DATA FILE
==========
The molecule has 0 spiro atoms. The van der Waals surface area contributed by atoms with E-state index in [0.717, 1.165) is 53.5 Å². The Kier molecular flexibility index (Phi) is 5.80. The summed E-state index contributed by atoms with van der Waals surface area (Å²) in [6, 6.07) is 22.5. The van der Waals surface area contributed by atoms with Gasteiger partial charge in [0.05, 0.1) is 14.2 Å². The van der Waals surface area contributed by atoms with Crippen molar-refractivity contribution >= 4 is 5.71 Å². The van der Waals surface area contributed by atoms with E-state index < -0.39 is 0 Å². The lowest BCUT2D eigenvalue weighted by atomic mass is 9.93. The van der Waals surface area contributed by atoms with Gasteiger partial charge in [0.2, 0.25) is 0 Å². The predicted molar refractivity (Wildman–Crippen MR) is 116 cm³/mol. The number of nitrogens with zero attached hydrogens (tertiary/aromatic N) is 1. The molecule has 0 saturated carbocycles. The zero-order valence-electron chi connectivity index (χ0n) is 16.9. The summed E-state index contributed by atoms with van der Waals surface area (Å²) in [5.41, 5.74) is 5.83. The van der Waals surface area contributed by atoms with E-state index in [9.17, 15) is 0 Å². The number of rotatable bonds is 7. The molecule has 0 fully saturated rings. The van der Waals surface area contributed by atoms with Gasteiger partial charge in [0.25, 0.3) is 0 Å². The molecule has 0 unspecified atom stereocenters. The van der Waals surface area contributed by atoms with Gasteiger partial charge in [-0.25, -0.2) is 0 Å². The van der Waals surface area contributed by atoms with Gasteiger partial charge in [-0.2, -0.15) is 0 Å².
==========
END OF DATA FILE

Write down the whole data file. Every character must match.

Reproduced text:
The molecule has 0 spiro atoms. The van der Waals surface area contributed by atoms with E-state index in [0.717, 1.165) is 53.5 Å². The Kier molecular flexibility index (Phi) is 5.80. The summed E-state index contributed by atoms with van der Waals surface area (Å²) in [6, 6.07) is 22.5. The van der Waals surface area contributed by atoms with Gasteiger partial charge in [0.05, 0.1) is 14.2 Å². The van der Waals surface area contributed by atoms with Crippen molar-refractivity contribution >= 4 is 5.71 Å². The van der Waals surface area contributed by atoms with E-state index < -0.39 is 0 Å². The lowest BCUT2D eigenvalue weighted by atomic mass is 9.93. The van der Waals surface area contributed by atoms with Gasteiger partial charge in [0.2, 0.25) is 0 Å². The predicted molar refractivity (Wildman–Crippen MR) is 116 cm³/mol. The number of nitrogens with zero attached hydrogens (tertiary/aromatic N) is 1. The molecule has 0 saturated carbocycles. The zero-order valence-electron chi connectivity index (χ0n) is 16.9. The summed E-state index contributed by atoms with van der Waals surface area (Å²) in [5.41, 5.74) is 5.83. The van der Waals surface area contributed by atoms with E-state index in [9.17, 15) is 0 Å². The number of rotatable bonds is 7. The molecule has 0 fully saturated rings. The van der Waals surface area contributed by atoms with Gasteiger partial charge in [0.25, 0.3) is 0 Å². The molecule has 0 unspecified atom stereocenters. The van der Waals surface area contributed by atoms with Gasteiger partial charge in [-0.25, -0.2) is 0 Å². The van der Waals surface area contributed by atoms with Gasteiger partial charge in [-0.2, -0.15) is 0 Å².